>> No.6125136 [DELETED] 
File: 31 KB, 474x570, th.jpg [View same] [iqdb] [saucenao] [google] [report]

>Hahaha, yes! I love playing retro games, b-b-but I hate all that pixely stuff, that's why I use texture filtering, I am so friggin based!

>> No.6125141

This strawman literally doesn't exist. Retro hipsters love their pixels

>> No.6125142

Texture filtering is better than pixelated textures, except in most games that weren't designed for it like Playstation games. Quake looks good with it though, assuming you aren't playing at 1080p then the original textures look better.

>> No.6125146

Humans don't perceive things that way, dunning kruger-kun. The picture on the right looks blurrier any way you slice it.

>> No.6125161

It looks blurrier but the shape is better defined, so it is more detailed.

Left just has noise from aliasing making it look sharper, but noise is empty detail.

>> No.6125170

No retard. You have an objectively false view of how texture filtering works.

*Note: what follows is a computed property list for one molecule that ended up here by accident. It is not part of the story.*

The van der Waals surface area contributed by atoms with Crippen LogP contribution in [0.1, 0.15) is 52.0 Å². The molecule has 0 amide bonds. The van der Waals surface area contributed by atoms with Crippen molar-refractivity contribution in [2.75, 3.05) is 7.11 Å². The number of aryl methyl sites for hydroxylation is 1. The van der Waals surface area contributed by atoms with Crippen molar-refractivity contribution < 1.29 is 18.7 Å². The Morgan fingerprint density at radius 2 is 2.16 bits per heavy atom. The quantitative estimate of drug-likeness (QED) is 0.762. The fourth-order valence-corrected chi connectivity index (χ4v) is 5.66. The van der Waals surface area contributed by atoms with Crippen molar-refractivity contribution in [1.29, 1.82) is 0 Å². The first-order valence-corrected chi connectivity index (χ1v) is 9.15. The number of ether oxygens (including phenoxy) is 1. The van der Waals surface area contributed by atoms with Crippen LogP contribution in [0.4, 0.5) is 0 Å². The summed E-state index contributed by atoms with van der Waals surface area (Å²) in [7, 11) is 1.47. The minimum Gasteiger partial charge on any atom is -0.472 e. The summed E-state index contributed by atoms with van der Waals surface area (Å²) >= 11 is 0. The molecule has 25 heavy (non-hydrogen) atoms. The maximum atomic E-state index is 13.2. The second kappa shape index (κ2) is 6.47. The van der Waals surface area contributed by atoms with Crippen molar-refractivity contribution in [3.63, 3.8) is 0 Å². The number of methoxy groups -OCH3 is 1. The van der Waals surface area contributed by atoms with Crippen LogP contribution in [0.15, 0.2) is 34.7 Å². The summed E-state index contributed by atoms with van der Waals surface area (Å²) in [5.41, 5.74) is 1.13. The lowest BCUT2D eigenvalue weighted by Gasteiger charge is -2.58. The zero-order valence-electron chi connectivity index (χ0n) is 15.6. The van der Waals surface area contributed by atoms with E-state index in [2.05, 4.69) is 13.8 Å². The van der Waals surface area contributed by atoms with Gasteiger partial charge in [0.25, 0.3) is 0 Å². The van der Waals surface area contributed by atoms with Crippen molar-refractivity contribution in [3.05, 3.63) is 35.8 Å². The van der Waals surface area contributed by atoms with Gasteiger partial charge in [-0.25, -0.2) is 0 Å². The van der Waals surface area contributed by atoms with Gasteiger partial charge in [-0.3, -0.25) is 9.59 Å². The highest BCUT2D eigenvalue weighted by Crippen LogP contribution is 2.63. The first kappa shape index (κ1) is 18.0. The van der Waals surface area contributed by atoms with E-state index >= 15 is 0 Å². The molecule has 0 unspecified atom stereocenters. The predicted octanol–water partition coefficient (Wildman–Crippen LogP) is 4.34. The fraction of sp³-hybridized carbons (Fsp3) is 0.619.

It removes pixels from the fucking game, since it's objectively down-scaling the image.

You have no idea what "visually defined" means, which isn't surprising, since you're on fucking /vr/.

>> No.6125175
File: 662 KB, 933x522, AaIAW.png [View same] [iqdb] [saucenao] [google] [report]

>the image is OBJECTIVELY more visually defined than unfiltered.
No, not really. It's multiple samples of the same information. You don't gain anything new by averaging neighbours together.
What it does do is effectively applying a low-pass filter that rids the image of spurious high-frequency transitions. A gaussian filter would be even better.

>> No.6125176